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‘As a society, we have a duty of care to build the digital resilience of our children’

Image: Ryan McGuire, CC0

Liam Hackett, founder and CEO of anti-bullying charity Ditch the Label, will be talking about one of the areas of young people's online life that most concerns parents and professionals at Digital Families 2017 – online bullying. Here, he explains why it's such an important subject

I am delighted to have been invited to speak at the Digital Families Conference 2017 as children and young people’s online lives are issues we are truly passionate about at Ditch the Label.  

Besides academic pressures, children and young people have to contend with living their lives publicly online. Digital identity is a relatively new concept and so there is no real precedent to show how we should integrate technology within our everyday lives and the ways to distinguish between online and offline personas. Whilst the internet is a powerful tool used to connect like-minded people and communities, it is often used as a platform to defame, harass and abuse people within the sanctuary of their own homes and often in clear sight of their family and friends.

With technology being so integral to modern living, for some people there is very little opportunity to escape the abuse, and this inability to escape and to feel safe means that for many children and young people, they are in a constant state of stress and anxiety.  One in three of those who have been bullied, have self-harmed as a result and one in ten have attempted suicide.

For all of us, our identity is sacred and something that we spend our entire lives crafting and evolving.

Identity influences come largely from protected characteristics and, as such, young people attach huge emphasis and importance to things like their religious and cultural identity, sexuality, gender identity or disability.

It is these very characteristics which are frequently used to abuse a person online. This can breed internalised resentment for oneself and as such, a child or young person who experiences, for example, homophobia online is likely to see their sexual orientation as the issue rather than the wider picture of it being the homophobic attitudes of the perpetrator at fault.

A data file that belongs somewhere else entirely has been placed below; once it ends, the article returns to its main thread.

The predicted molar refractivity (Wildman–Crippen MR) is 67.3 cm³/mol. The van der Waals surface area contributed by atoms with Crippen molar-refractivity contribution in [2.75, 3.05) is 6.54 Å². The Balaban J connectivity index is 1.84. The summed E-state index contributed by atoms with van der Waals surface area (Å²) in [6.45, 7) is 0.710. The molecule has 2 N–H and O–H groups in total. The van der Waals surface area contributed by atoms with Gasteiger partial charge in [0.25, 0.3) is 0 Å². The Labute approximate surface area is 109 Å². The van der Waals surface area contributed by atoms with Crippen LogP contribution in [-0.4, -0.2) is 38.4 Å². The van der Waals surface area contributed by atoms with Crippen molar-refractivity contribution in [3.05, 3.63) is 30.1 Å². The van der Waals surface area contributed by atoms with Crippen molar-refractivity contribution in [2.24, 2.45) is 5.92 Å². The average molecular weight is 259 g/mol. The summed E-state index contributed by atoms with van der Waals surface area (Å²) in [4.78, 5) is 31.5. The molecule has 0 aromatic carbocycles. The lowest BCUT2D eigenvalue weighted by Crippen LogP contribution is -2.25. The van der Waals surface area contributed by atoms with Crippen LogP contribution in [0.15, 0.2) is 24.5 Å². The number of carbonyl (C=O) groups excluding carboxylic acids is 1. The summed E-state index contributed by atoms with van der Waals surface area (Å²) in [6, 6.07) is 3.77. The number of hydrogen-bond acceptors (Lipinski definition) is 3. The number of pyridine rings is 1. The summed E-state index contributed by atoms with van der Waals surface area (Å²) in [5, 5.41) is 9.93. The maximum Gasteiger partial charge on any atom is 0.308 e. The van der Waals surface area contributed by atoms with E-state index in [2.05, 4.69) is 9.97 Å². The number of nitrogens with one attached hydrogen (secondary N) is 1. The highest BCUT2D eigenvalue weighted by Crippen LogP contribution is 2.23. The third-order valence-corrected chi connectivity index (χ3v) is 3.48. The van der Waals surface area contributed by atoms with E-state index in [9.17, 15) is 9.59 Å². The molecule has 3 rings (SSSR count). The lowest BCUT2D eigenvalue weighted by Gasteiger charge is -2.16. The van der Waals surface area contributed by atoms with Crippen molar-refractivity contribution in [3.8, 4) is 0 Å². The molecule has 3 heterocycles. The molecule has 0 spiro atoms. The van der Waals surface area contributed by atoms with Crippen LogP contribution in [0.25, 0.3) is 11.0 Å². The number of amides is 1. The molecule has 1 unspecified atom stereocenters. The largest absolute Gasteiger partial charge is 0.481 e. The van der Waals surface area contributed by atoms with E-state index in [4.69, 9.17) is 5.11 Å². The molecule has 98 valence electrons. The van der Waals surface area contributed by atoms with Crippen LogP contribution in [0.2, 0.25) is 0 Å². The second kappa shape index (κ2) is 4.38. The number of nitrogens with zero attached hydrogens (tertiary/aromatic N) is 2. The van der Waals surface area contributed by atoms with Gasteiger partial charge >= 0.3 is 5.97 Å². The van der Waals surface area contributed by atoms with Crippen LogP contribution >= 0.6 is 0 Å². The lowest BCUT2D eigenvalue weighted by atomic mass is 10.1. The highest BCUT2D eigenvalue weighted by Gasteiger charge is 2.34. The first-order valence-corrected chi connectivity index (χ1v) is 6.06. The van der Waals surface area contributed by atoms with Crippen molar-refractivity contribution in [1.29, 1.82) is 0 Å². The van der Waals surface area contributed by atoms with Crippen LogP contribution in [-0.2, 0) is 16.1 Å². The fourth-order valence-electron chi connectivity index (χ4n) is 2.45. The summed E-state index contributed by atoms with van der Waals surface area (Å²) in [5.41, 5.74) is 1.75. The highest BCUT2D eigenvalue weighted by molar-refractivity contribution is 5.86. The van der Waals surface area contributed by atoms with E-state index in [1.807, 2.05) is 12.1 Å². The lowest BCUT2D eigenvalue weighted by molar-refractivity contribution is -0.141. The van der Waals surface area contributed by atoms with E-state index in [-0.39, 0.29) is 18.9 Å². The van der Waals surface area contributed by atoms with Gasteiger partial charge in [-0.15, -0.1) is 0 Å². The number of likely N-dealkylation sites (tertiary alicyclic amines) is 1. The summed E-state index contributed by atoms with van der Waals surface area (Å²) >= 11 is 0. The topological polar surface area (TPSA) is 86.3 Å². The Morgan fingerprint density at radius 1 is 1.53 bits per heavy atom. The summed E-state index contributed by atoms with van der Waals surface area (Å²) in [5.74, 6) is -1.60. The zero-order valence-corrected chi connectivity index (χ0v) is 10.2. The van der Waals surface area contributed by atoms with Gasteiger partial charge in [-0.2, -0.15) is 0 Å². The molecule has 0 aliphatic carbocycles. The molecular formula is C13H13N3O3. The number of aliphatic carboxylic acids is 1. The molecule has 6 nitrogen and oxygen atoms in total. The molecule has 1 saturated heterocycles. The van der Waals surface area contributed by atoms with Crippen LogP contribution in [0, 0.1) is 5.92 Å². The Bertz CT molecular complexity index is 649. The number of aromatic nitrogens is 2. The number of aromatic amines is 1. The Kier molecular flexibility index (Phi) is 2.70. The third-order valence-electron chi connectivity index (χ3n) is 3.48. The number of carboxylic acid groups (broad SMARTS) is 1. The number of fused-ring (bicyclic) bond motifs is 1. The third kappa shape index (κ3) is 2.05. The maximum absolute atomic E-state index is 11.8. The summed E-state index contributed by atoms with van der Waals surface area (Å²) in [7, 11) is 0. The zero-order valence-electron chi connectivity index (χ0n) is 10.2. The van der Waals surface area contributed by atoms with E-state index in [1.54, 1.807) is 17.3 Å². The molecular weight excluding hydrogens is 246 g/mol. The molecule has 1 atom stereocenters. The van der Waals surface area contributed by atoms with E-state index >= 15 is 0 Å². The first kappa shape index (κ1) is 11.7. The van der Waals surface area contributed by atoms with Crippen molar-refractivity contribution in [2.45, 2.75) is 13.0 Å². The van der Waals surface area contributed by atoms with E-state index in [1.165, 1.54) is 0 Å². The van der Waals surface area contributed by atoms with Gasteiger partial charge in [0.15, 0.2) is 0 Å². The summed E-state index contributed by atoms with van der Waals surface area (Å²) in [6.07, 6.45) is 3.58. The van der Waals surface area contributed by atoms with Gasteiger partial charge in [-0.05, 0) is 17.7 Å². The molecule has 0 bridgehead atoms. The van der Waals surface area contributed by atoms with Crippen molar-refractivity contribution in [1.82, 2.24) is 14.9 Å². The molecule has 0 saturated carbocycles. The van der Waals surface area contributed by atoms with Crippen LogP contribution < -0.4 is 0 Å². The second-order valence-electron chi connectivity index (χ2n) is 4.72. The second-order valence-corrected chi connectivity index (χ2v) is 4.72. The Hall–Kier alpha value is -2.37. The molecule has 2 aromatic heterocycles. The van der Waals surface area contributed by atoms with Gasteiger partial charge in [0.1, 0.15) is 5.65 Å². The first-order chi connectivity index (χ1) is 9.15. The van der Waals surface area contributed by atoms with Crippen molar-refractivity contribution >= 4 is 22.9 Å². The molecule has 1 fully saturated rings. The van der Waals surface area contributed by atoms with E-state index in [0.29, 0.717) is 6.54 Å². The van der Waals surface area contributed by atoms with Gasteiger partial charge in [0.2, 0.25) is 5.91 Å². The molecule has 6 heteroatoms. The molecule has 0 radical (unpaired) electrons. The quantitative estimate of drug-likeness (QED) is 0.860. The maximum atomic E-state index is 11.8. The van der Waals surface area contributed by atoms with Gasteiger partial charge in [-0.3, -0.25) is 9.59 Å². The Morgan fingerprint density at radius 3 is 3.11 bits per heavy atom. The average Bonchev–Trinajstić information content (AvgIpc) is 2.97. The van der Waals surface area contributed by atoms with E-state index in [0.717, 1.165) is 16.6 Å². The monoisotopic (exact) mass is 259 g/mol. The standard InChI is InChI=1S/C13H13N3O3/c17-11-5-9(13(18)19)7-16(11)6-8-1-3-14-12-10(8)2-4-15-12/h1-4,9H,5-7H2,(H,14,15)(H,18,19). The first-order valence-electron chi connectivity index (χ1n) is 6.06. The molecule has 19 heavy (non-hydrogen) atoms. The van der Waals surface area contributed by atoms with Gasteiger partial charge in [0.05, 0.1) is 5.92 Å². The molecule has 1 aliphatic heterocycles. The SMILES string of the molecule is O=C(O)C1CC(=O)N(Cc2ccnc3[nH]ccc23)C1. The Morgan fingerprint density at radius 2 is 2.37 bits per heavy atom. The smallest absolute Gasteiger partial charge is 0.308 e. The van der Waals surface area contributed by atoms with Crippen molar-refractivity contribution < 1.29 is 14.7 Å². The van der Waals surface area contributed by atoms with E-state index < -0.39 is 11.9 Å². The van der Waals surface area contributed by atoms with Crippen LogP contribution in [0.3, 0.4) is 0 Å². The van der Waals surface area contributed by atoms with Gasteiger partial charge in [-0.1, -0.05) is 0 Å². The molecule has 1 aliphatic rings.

‘For children and young people in particular, it is not a process of learning how to prevent abuse online, it is about learning how to deal with it in productive and empowering ways’ 

Many young people turn to social media in the search for validation from their peers. This trend is problematic because self-confidence and esteem becomes a conditional trait that is heavily defined from an external perspective. It makes young people vulnerable to appearance-based insults online and creates a superficial culture of appearance-based values.

Now, anybody with a social media presence can be susceptible to cyberbullying and abuse online. The transparency and viral nature of the internet has the power to alter the temperament or even long-term fate of anybody within a matter of seconds, regardless of who they are or their life experiences.

For children and young people in particular, it is not a process of learning how to prevent abuse online, it is about learning how to deal with it in productive and empowering ways, without allowing actual or preemptive abuse to suppress their own thoughts or behaviors. As a society, we have a duty of care to build the digital resilience of our children and young people in order that they can safely, and critically navigate the internet. 

Hear Liam talk about these issues and ways to counter them at Digital Families 2017, 12 October 2017, Business Design Centre, London. FIND OUT MORE.

Ditch the Label www.ditchthelabel.org